Labour to force vote on end to 1% pay cap amid ’10,000’ GP shortage
The Labour Party is planning to force a House of Commons vote to end the 1% cap on public sector pay rises on Wednesday.
Labour's shadow health secretary Jonathan Ashworth said this comes as the NHS is '10,000' GPs short and urged fellow MPs to 'vote with their conscience' to end the 'hugely damaging' cap.
The vote will come at the end of the scheduled debate on heathcare legislation that was announced in last week's Queen's Speech.
This is because the party has added an amendment which 'calls on the Government to end the public sector pay cap and give the emergency and public services a fair pay rise'.
A Labour spokesperson told Pulse the vote is expected to take place at 7pm Wednesday evening.
Mr Ashworth said: 'The Government’s public sector pay cap has been hugely damaging for the NHS. We are 10,000 GPs, 3,500 midwives and now 40,000 nurses short of the number we need. The Government has created a workforce crisis in the NHS which is causing financial chaos for hospitals and causing misery for patients.'
He said that this comes as 'nurses are being forced to use foodbanks to make ends meet and NHS Providers say that staff are quitting the NHS to stack shelves instead'.
He added: 'The Health Secretary says he has sympathy for underpaid health staff but sympathy won’t put food on the table.
'Today, Labour is giving MPs the chance to vote with their conscience and vote in favour of NHS patients, by voting to put an end to this damaging, divisive and self-defeating pay cap.'
The news comes as Welsh health secretary Vaughan Gething announced he has written to health secretary Jeremy Hunt to demand an end to the pay cap, 'so that we can give our hardworking health service staff the pay rise they deserve'.
The cap, which has also been applied when UK governments have decided GP contractual uplifts, has been in place since 2012.
The Labour Party called for its removal in the general election campaign, and health secretary Jeremy Hunt has indicated he would review it for nurses.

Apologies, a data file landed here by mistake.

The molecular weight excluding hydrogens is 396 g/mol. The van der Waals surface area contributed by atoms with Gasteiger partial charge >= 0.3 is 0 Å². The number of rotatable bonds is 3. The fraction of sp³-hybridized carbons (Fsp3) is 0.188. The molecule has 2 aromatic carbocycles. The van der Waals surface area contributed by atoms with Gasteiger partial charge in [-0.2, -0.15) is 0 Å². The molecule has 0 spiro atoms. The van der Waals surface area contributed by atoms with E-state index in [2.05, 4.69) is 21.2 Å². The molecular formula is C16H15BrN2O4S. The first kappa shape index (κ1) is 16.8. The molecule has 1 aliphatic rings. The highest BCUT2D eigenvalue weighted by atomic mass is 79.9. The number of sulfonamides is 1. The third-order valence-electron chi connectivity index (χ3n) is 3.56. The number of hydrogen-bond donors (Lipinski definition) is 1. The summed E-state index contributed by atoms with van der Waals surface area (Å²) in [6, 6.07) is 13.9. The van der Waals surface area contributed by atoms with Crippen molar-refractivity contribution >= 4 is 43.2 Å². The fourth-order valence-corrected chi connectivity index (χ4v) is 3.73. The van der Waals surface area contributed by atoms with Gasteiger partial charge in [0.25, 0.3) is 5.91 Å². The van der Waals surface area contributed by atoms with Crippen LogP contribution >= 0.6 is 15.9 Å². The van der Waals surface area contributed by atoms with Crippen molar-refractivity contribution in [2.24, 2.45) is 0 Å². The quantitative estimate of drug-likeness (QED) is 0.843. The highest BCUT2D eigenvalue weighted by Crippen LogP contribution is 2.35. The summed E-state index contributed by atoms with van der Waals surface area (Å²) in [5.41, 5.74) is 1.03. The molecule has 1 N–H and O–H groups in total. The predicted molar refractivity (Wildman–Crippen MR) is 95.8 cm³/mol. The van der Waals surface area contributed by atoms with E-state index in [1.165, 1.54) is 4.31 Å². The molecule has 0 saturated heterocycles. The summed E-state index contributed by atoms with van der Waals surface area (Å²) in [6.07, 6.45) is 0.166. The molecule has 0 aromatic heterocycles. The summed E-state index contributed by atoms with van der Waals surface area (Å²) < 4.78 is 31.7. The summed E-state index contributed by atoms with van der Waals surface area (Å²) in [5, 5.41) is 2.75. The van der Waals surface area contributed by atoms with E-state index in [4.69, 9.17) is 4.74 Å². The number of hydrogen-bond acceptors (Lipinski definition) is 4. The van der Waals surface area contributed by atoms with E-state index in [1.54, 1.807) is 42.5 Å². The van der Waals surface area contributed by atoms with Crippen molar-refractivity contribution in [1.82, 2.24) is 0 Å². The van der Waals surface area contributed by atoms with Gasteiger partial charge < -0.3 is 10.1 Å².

The party's Queen's Speech amendment also calls for end to police and fire service cutbacks.
It comes as doctor leaders reacted to the speech last week saying it offered 'nothing' to NHS or general practice.
Commenting on this evening's vote, which will be the first of the new Parliament, Labour leader Jeremy Corbyn said: 'You can’t have safety and security on the cheap. It is plain to see that seven years of cuts to our emergency services has made us less safe; it’s time to make a change.
'Our emergency service workers make us proud at the worst of times for our country, such as the Grenfell Tower Fire and the recent terrorist attacks, and deserve the pay rise they have been denied for seven years.
'Conservative cuts have failed. Labour has a different approach, which values those who look after us and will transform Britain for the many not the few.'
The full amendment reads:
'...but respectfully regrets that that Gracious Speech fails to end cuts to the Police and the fire service;
commends the response of the emergency services to the recent terrorist attacks and to the Grenfell Tower Fire;
calls on the government to recruit more police officers and firefighters;
and further calls on the government to end the Public Sector Pay Cap and give the emergency and public services a fair pay rise.'